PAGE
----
Saturday 5 May 2012

Prince Claus Award for Anatsui's romance with culture, nature

By Tajudeen Sowole
(First published
Tuesday, January 19, 2010)
GRADUALLY, winning of The Netherlands-based Prince Claus Awards is becoming a yearly ritual in Nigeria.

Instituted in 1997 to be awarded to artists,
intellectuals and cultural organisations in Africa, Asia, Latin America and the Caribbean, Nigeria has produced three recipients in the last three years. 

The revered award, recently, added one of the
leading names in multi media art, El-Anatsui to its list of awardees.

The artist-teacher received his award at The Netherlands Embassy in Lagos.

Writer Chris Abani was the first Nigerian to be honoured by the awards foundation. The presentation ceremony was held
in the U.S. But Prince Claus Awards made its first official entry into Nigeria during its 10th year anniversary when the art advocacy group, Committee for Relevant Art (CORA) received the award in Lagos.

Later in 2008, it was the turn of photo artist, James Iroha Uchechukwu. He was honoured for being "a leading light of a new generation of Nigerian photographers."
The Ghana-born University of Nigeria, Nsukka- based
art scholar, El-Anatsui, according to Prince Claus, was among 11
Laureates chosen based on the theme, Culture and Nature.
Other recipients were: Douala, Cameroun-based Doual'art, a non-profit organization; Chinese artist, Liang Shaoji; Maharashtra, India-based artist, Jivya Soma Mashe credited with transforming the ritual art of the Warli people into a relevant contemporary expression; DR Congo's Sammy Baloji, described as "a prodigiously talented young photographer; South African photographer, Santu Mofokeng; as well as writer and activist Kanak Mani Dixit in
Lalitpur, Nepal.

Also on the list are The Institute for the History of Nicaragua and Central America (IHNCA), Nicaragua; culture activist
Desiderio Navarro, Cuba; master chef, Gaston Acurio in Lima, Peru. However, The Principal 2009 Prince Claus Award of
100,000 Euro goes to Colombian architect Sim
on Ve
lez while each of the ten recipients collects 25, 000 Euro. The foundation said Anatsui was honoured for "outstanding aesthetic and intellectual qualities of his creations; innovative use of materials to highlight dialogue between culture and nature; dedicated and inspirational role in the development of visual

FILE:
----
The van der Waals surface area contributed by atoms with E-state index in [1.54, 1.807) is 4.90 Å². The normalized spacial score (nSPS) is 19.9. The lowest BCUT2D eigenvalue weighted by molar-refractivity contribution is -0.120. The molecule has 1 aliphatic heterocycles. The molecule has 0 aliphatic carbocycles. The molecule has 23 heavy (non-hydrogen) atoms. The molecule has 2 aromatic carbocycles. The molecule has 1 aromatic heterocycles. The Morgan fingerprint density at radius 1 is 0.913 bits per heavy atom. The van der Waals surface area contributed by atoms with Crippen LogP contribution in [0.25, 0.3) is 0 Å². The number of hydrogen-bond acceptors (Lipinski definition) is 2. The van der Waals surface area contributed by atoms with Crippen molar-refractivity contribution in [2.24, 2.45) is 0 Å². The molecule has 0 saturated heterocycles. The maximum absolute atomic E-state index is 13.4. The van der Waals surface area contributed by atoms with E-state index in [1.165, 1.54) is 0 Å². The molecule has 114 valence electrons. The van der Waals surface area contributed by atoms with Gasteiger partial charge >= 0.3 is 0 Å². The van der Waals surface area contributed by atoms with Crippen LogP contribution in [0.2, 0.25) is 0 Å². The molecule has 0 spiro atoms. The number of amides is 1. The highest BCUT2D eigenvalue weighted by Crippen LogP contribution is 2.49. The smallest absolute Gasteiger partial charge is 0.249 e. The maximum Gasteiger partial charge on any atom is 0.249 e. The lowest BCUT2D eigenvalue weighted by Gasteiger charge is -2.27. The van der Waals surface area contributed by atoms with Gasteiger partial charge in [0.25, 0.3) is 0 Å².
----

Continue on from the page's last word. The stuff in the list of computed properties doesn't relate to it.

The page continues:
art in Africa."

However, it appeared that when Prince Claus came up
with the theme of this year, they had Anatsui's work in mind: the artist's native Ghanaian textile has become a permanent feature of his artistic expression. 

From his base in Nigeria, Anatsui discovered fortune of his native Ewe, Ghana; a major factor in the evolution of his art, particularly on the metal fabric and other installation works.

In nature, Anatsui interprets this cultural content as he creates cloths, using discarded containers from local brands of whiskey, rum, vodka, brandy in labels such as Chairman, Dark Sailor,
King Solomon, Makossa, 007, Top Squad and Ecomog found in Nigeria.
The inspiration, Anatsui stated during his last exhibition tour of the U.S. in 2007, comes from the popular Ghanaian fabric, Kente - a strip-woven cloth of the Asante and Ewe peoples of Ghana and Togo. 

Also in 2007, Anatsui impacted the art landscape of the United Kingdom when he emerged as the third artist recorded on London's Channel 4 sculptural work tagged, The Big 4, an installation that brings the '4' logo to life on the steps of the channel's Horse ferry Road headquarters. His version of The Big 4 logo was a 50-ft medium of newspaper and magazine printing plate.
A founding member of Pan-African Circle of Artists (PACA), Anatsui was born in 1944 in Anyako, Ghana. He earned a Bachelor's Degree in Sculpture and a Postgraduate Diploma in Art Education from the University of Science and Technology, Kumasi, Ghana.

He has been teaching art at Nsukka since 1975. The artist exhibited at the 1990 Venice Biennale, where he received an
honorable mention and was included in the Johannesburg Biennale in 1995 as well as the Gwanju Bienniale, Gwanju, South Korea, 2004.

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